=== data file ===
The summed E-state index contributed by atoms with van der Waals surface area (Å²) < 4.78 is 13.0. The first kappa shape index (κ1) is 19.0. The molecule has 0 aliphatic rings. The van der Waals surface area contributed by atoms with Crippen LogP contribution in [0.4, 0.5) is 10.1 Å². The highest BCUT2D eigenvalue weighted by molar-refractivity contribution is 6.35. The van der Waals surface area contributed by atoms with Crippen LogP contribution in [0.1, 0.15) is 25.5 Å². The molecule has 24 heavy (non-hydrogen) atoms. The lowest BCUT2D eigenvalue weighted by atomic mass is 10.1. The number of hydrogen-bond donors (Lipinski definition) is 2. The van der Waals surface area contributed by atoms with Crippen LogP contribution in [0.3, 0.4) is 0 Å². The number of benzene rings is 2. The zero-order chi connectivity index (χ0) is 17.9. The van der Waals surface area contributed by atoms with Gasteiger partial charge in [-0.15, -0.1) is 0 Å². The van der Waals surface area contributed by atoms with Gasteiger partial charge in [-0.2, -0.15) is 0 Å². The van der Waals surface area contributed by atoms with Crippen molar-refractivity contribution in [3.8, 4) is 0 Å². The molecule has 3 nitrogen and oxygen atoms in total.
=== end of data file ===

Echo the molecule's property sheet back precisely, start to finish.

The summed E-state index contributed by atoms with van der Waals surface area (Å²) < 4.78 is 13.0. The first kappa shape index (κ1) is 19.0. The molecule has 0 aliphatic rings. The van der Waals surface area contributed by atoms with Crippen LogP contribution in [0.4, 0.5) is 10.1 Å². The highest BCUT2D eigenvalue weighted by molar-refractivity contribution is 6.35. The van der Waals surface area contributed by atoms with Crippen LogP contribution in [0.1, 0.15) is 25.5 Å². The molecule has 24 heavy (non-hydrogen) atoms. The lowest BCUT2D eigenvalue weighted by atomic mass is 10.1. The number of hydrogen-bond donors (Lipinski definition) is 2. The van der Waals surface area contributed by atoms with Crippen LogP contribution in [0.3, 0.4) is 0 Å². The number of benzene rings is 2. The zero-order chi connectivity index (χ0) is 17.9. The van der Waals surface area contributed by atoms with Gasteiger partial charge in [-0.15, -0.1) is 0 Å². The van der Waals surface area contributed by atoms with Gasteiger partial charge in [-0.2, -0.15) is 0 Å². The van der Waals surface area contributed by atoms with Crippen molar-refractivity contribution in [3.8, 4) is 0 Å². The molecule has 3 nitrogen and oxygen atoms in total.